Last year Ned Yost made a move so bold and unexpected that it was universally applauded. He inserted one of his best hitters, Alex Gordon, into the leadoff spot. And it was beautiful. Yost generally manages how you'd expect a 1980's catcher to manage, so as you can imagine, this outside the box creativity was at odds with his conventional nature.
Last night, for some bizarre reason, Yost decided to move Gordon into the third spot for the remainder of the year (unless he slumps, then of course he'll be dropped to sixth). Well we know the reason:
“We knew Gordy wasn’t a prototypical leadoff hitter, but he’s a guy who has high on-base (percentage) and puts the ball in play,” Yost said. “But we also think he’s going to be a run-producer. He doesn’t really get the opportunity to produce runs from the one hole.”
By run-producer Yost means RBIs, obviously. It's unfortunately apparent that he's unaware of the role on-base percentage plays in producing runs. Spoiler alert, it's important. My biggest gripe with the move is that to fill one hole he created another. Jarrod Dyson (.330 OBP), Chris Getz (.317) and Lorenzo Cain (.312) will take turns making outs at the top of the lineup. The Royals broadcast crew can name drop Kenny Lofton all they want but that's not going to make Dyson a better hitter. And Getz? Really? I'm glad Yost is comfortable with him batting leadoff but I think it's absurd to even entertain the notion.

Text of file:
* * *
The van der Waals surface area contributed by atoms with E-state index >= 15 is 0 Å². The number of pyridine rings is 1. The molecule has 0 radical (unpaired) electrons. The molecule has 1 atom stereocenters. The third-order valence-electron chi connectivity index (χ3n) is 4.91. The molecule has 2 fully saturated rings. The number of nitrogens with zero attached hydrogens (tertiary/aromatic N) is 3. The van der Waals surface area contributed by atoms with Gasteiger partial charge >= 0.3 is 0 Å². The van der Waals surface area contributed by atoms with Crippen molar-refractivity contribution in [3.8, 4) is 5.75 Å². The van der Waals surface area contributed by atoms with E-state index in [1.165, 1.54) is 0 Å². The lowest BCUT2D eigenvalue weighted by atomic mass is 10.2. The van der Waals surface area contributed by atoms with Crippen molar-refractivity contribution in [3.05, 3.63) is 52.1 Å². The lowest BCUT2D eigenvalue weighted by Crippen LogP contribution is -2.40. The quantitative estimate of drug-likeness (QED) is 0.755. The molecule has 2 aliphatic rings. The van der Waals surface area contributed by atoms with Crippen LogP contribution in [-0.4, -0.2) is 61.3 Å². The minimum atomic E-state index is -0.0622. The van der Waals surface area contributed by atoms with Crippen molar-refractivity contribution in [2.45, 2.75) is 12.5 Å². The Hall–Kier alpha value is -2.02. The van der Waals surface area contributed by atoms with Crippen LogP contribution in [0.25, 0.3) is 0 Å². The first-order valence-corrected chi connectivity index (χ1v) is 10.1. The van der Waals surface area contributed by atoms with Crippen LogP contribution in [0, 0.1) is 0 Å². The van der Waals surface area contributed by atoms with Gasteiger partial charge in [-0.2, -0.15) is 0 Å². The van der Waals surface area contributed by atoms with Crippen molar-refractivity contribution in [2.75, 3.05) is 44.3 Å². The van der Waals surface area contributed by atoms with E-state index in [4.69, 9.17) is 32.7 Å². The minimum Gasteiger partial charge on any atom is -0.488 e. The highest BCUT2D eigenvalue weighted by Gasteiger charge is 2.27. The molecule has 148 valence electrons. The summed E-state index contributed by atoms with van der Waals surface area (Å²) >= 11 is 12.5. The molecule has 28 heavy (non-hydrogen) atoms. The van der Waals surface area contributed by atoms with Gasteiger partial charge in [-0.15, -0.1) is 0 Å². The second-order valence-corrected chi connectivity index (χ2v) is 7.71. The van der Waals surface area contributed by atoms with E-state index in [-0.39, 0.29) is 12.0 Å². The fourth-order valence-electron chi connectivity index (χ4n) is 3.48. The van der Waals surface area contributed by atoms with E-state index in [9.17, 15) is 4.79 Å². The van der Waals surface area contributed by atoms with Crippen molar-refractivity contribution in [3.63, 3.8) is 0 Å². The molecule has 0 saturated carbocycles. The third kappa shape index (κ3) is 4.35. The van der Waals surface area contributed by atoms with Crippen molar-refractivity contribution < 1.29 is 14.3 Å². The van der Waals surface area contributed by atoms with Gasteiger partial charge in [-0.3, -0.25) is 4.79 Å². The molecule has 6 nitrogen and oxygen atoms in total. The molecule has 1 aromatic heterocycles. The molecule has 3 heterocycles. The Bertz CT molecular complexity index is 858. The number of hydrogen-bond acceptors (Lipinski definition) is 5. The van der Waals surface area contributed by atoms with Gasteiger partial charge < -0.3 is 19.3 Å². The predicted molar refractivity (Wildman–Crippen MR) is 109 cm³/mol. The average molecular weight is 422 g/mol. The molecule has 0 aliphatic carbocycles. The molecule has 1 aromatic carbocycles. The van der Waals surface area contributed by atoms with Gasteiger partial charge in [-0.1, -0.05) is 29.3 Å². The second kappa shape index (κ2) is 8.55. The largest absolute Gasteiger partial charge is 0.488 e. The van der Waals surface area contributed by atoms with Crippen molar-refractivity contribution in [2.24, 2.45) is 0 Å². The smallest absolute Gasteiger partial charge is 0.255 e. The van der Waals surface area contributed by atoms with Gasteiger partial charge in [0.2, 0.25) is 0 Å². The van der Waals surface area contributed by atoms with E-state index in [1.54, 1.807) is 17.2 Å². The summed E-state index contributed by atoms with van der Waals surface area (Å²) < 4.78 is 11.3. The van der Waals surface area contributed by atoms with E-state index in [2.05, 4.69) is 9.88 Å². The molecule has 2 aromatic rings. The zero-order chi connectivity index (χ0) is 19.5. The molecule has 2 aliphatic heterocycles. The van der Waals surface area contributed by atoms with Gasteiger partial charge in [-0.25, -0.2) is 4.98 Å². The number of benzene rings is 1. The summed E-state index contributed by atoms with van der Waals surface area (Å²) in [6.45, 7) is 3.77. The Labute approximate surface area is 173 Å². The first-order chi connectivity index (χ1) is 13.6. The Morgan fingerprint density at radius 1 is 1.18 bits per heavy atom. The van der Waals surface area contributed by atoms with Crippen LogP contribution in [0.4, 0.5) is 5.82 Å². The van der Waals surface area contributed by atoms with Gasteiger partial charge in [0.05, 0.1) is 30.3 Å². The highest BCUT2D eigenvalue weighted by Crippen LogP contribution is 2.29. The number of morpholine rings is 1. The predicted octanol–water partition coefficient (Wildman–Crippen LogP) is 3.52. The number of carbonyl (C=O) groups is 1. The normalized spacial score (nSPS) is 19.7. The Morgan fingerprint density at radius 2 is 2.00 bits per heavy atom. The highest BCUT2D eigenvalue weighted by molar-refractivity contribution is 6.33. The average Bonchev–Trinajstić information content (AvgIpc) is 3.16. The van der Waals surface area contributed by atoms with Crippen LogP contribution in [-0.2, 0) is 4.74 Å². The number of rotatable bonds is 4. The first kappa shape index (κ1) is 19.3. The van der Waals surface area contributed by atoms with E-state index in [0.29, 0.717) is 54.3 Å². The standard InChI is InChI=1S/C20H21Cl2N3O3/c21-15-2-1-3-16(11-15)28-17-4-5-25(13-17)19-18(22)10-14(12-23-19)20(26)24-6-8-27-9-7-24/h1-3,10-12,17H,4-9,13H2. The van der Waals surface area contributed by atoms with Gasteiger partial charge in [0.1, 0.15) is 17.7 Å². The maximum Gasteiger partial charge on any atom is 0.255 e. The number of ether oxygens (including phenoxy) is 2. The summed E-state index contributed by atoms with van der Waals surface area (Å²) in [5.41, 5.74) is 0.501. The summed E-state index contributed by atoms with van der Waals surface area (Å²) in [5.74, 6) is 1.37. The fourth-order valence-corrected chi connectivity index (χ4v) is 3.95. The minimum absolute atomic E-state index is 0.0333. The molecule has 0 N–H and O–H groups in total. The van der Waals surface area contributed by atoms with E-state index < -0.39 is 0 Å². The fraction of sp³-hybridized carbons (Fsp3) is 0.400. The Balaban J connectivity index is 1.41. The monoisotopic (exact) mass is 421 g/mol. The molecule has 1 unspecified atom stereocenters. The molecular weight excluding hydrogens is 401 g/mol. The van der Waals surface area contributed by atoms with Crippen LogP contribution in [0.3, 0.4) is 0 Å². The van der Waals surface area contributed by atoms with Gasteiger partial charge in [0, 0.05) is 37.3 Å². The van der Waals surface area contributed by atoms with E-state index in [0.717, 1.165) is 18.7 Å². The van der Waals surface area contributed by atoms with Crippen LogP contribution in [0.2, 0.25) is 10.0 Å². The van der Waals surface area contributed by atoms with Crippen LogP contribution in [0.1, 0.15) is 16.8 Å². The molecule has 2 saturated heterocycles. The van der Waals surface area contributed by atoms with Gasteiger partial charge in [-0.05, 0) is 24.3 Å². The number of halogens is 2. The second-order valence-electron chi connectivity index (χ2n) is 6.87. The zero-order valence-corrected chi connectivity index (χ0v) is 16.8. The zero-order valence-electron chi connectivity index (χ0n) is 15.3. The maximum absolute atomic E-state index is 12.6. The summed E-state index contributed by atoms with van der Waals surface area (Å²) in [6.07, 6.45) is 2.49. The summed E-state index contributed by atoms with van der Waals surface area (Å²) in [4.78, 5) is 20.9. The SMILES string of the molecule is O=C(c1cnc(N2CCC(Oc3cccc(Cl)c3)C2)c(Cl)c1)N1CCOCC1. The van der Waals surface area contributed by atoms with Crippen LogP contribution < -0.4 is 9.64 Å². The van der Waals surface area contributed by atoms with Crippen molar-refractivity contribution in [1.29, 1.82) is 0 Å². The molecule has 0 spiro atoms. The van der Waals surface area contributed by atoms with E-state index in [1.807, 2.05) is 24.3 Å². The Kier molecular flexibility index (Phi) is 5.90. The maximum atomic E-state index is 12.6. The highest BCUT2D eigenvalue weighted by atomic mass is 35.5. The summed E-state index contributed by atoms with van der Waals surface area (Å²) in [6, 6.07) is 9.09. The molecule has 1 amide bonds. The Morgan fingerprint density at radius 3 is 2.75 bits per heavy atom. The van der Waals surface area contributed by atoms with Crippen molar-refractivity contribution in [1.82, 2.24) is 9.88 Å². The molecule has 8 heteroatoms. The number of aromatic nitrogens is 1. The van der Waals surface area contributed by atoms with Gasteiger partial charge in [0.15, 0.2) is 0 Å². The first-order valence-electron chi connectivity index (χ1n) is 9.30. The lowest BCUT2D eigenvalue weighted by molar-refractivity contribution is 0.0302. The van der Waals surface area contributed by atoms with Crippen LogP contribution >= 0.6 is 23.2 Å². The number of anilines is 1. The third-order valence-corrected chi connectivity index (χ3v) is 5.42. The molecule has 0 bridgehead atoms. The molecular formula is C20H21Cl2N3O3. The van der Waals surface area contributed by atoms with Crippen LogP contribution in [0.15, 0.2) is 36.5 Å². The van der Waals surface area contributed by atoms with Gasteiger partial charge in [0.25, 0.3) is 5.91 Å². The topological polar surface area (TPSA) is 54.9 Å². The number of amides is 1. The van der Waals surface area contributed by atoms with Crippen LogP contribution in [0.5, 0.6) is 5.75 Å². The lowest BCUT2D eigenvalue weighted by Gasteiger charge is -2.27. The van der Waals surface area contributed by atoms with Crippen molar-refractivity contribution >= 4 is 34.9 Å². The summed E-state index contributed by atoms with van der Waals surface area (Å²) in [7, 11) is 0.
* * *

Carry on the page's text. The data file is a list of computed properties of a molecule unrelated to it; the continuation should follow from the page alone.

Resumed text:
The idea that the best hitters should get the most at bats isn't revolutionary or witchcraft, it's common sense, and it's absolutely amazing that a man that has spent decades in pro ball can't grasp such a simple premise.